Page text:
Interior of a public coffee shop with customers using mobile devices where someone can potentially spy through Bluetooth.

Spoofing is probably the most common way for anyone to eavesdrop on a Bluetooth connection. 

Here’s how it works. 

Hackers create a device (or network) that looks like the one you actually want to connect to. 

They “spoof” the name or address of the device you seek. 

When they do this, you end up connecting to the hacker’s device instead of the one you really wanted.

Once you establish a Bluetooth connection with the hacker’s device, it works just like any other Bluetooth connection. 

They requested permission to connect, and you gave it. 

That means that encryption and security are no longer working to protect you.

This makes more sense if we talk about how Bluetooth security works for a moment. 

If every Bluetooth signal is encrypted, how do your two devices actually sync up and connect to each other? 

Well, when you go through the protocol to establish the connection, you pair the devices. 

They have to give each other permission to connect. 

Once that is done, they exchange security keys that allow them to decrypt messages passed between the two devices. 

Without this, no Bluetooth devices would be able to communicate.

So, when you connect to a spoofed device, your phone (or another device) thinks that everything is fine. 

It uses normal protocols to allow that spoofed device to decrypt everything, and the eavesdropping hackers have full access to every communication sent over Bluetooth.

#4 Brute Force

Young male wearing hoody using cell phone seating in cafe with cup of tea

The hardest way to attack a Bluetooth connection is with brute force. 

When hackers do this, they basically use a computer to randomly guess passwords or security keys.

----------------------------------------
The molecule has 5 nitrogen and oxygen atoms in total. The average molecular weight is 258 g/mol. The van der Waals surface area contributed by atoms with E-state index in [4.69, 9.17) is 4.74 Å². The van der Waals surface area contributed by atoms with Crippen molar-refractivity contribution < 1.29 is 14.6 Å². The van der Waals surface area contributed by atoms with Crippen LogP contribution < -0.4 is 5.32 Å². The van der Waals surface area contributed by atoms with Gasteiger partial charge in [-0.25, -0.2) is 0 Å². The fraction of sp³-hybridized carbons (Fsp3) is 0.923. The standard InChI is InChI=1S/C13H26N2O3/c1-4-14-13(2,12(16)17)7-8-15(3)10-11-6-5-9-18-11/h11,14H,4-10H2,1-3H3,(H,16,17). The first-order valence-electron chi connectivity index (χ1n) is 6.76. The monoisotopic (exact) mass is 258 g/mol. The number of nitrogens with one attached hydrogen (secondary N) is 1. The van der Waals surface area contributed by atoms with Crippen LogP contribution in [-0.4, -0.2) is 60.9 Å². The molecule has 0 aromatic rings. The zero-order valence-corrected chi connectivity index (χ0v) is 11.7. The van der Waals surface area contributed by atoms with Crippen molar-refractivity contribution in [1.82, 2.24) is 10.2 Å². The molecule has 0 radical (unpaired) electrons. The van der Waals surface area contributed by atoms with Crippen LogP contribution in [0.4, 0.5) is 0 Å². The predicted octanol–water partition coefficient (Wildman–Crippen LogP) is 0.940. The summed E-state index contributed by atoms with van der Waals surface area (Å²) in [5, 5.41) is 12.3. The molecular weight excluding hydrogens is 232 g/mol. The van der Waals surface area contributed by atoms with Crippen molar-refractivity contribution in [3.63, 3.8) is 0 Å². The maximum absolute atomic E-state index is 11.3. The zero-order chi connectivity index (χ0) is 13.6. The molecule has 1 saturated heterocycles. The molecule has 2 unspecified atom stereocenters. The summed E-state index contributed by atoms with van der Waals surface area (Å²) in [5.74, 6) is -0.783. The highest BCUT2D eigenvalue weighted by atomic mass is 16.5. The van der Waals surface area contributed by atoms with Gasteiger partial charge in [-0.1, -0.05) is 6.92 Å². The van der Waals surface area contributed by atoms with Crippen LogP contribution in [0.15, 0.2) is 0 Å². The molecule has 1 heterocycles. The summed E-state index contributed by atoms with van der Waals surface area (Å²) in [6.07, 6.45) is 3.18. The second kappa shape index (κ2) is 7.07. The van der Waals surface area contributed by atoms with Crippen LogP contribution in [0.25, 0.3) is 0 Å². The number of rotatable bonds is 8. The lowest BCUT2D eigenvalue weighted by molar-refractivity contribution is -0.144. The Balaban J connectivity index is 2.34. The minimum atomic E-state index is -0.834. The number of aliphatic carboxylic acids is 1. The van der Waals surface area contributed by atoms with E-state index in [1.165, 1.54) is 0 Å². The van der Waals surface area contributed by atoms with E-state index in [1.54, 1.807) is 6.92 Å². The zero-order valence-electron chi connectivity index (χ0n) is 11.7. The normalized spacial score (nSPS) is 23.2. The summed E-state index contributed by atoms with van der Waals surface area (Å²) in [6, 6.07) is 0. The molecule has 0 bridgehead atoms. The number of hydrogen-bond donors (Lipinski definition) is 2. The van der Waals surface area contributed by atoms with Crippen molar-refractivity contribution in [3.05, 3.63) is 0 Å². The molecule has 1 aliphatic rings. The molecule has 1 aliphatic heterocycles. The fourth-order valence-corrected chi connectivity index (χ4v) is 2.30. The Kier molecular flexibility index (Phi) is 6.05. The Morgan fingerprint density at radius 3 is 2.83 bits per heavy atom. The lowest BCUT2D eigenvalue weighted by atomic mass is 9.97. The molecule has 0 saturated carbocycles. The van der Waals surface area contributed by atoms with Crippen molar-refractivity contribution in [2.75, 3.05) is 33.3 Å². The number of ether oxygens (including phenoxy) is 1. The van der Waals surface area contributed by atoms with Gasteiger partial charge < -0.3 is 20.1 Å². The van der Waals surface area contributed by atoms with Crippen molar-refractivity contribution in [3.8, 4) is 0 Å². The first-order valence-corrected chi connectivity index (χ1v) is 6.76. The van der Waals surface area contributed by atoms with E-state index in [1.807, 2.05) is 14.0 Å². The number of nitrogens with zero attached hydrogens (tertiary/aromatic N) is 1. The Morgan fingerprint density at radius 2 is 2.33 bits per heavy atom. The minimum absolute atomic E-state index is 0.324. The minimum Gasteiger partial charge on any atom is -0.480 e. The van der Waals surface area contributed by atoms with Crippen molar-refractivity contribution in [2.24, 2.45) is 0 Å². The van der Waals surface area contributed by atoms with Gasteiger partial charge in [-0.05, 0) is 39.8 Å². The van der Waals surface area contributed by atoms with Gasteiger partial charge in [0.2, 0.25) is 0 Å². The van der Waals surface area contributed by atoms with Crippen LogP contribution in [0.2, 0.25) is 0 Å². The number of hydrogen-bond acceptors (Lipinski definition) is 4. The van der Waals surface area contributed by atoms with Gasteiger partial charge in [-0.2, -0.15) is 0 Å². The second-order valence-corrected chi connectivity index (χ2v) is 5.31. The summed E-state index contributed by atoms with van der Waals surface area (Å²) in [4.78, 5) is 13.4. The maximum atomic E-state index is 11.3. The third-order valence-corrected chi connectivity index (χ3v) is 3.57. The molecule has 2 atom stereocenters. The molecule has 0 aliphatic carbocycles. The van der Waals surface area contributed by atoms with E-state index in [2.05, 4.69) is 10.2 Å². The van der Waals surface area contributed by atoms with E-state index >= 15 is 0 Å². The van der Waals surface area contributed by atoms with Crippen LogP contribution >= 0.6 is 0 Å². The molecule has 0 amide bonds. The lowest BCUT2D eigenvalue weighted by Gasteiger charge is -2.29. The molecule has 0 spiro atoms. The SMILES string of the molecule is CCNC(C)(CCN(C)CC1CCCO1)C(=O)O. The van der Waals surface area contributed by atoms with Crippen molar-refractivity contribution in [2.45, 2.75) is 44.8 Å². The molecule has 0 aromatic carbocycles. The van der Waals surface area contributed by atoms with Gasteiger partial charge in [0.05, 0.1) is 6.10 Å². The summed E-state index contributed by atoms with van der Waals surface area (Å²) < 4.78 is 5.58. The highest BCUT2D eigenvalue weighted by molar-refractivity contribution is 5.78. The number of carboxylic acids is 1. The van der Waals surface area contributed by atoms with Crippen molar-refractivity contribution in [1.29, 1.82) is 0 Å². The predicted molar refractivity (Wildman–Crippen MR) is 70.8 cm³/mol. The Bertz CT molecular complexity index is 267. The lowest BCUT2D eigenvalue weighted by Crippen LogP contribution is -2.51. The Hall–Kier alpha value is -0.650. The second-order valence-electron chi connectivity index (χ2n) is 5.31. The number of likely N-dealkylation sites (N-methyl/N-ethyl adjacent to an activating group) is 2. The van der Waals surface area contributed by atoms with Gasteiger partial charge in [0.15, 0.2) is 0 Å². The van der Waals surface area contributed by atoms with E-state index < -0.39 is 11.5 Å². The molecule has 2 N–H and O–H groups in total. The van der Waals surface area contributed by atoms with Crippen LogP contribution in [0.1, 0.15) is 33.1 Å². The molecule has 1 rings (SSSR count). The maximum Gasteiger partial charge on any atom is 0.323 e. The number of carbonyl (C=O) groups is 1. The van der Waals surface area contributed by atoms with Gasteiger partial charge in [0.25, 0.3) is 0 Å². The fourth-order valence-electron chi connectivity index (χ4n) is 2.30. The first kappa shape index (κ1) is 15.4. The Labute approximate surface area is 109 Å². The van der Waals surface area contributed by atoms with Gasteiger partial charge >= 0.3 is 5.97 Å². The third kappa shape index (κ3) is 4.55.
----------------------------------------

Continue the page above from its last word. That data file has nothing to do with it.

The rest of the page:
These are the security keys that your phone and headphones exchange in order to communicate. 

If the hackers ever guess the keys correctly, they have full access to eavesdrop your Bluetooth connection.

But, there’s a reason this is the hard way and rarely used. Math is on your side. 

The sheer number of possible security keys that encrypt a Bluetooth message is astronomical. 

Even a supercomputer needs years to force its way through encryption. 

For a hacker to do this to your Bluetooth, they would need to be able to maintain the brute force attack for a very long time. 

It’s not really a concern. 

Instead, it highlights how hard hackers have to work to find a way to cause problems.

Are You Ever Safe from Eavesdropping on Bluetooth? (4 Factors)

Woman using smart speakers for home automation technology.

Yes. You can safely use Bluetooth in a lot of circumstances. 

The chief among those is when you’re alone. 

We can go over the details in a bit, but Bluetooth is not the same as other wireless communication methods. 

When you’re alone, the risk of Bluetooth hacking drops considerably.

Even when you aren’t alone, there are a lot of things working in your favor to keep your devices reasonably secure against attacks. 

Let’s go over the three biggest factors that protect you from Bluetooth hacking.

#1 Signal Range

Pretty woman checking out her smartphone at coffee shop.

The biggest thing working in your favor is signal range. 

Have you ever tested the range of your Bluetooth headphones? 

How far away from the phone can you get before you lose the signal? 

That’s the same range limitation that hackers face. 

They can’t attack your Bluetooth connection unless they are close enough to communicate via Bluetooth.

When you’re at home, they can’t really get close enough to try to attack your connection. 

The same goes for driving in the car and a ton of other scenarios. 

The only real-time someone could try to spy on your Bluetooth is when you are in a public place, and that’s where the majority of Bluetooth attacks occur.